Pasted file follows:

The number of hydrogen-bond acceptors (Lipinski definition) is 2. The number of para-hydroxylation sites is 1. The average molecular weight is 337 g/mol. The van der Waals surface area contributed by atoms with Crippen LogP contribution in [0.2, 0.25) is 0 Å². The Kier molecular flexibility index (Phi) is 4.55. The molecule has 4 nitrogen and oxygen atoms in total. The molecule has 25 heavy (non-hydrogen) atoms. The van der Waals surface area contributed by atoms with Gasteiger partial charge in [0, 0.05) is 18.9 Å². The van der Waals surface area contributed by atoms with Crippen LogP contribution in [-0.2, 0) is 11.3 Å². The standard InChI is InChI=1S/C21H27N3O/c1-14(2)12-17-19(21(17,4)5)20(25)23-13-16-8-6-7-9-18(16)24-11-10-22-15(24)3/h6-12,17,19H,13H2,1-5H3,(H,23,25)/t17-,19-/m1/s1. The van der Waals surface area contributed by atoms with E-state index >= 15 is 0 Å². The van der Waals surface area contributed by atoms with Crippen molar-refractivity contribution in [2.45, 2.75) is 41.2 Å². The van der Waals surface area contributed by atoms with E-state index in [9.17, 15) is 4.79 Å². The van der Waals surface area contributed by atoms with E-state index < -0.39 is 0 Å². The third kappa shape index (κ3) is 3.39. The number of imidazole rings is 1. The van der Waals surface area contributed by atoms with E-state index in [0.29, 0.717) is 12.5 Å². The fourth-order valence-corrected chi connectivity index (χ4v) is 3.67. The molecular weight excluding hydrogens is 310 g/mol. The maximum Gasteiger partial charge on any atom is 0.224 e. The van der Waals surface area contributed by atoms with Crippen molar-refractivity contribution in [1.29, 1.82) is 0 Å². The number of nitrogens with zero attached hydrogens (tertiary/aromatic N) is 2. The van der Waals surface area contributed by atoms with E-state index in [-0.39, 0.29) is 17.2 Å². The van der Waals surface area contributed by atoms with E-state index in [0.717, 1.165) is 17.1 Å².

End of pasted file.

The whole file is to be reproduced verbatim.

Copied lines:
The number of hydrogen-bond acceptors (Lipinski definition) is 2. The number of para-hydroxylation sites is 1. The average molecular weight is 337 g/mol. The van der Waals surface area contributed by atoms with Crippen LogP contribution in [0.2, 0.25) is 0 Å². The Kier molecular flexibility index (Phi) is 4.55. The molecule has 4 nitrogen and oxygen atoms in total. The molecule has 25 heavy (non-hydrogen) atoms. The van der Waals surface area contributed by atoms with Gasteiger partial charge in [0, 0.05) is 18.9 Å². The van der Waals surface area contributed by atoms with Crippen LogP contribution in [-0.2, 0) is 11.3 Å². The standard InChI is InChI=1S/C21H27N3O/c1-14(2)12-17-19(21(17,4)5)20(25)23-13-16-8-6-7-9-18(16)24-11-10-22-15(24)3/h6-12,17,19H,13H2,1-5H3,(H,23,25)/t17-,19-/m1/s1. The van der Waals surface area contributed by atoms with E-state index >= 15 is 0 Å². The van der Waals surface area contributed by atoms with Crippen molar-refractivity contribution in [2.45, 2.75) is 41.2 Å². The van der Waals surface area contributed by atoms with E-state index in [9.17, 15) is 4.79 Å². The van der Waals surface area contributed by atoms with E-state index < -0.39 is 0 Å². The third kappa shape index (κ3) is 3.39. The number of imidazole rings is 1. The van der Waals surface area contributed by atoms with E-state index in [0.29, 0.717) is 12.5 Å². The fourth-order valence-corrected chi connectivity index (χ4v) is 3.67. The molecular weight excluding hydrogens is 310 g/mol. The maximum Gasteiger partial charge on any atom is 0.224 e. The van der Waals surface area contributed by atoms with Crippen molar-refractivity contribution in [1.29, 1.82) is 0 Å². The number of nitrogens with zero attached hydrogens (tertiary/aromatic N) is 2. The van der Waals surface area contributed by atoms with E-state index in [-0.39, 0.29) is 17.2 Å². The van der Waals surface area contributed by atoms with E-state index in [0.717, 1.165) is 17.1 Å².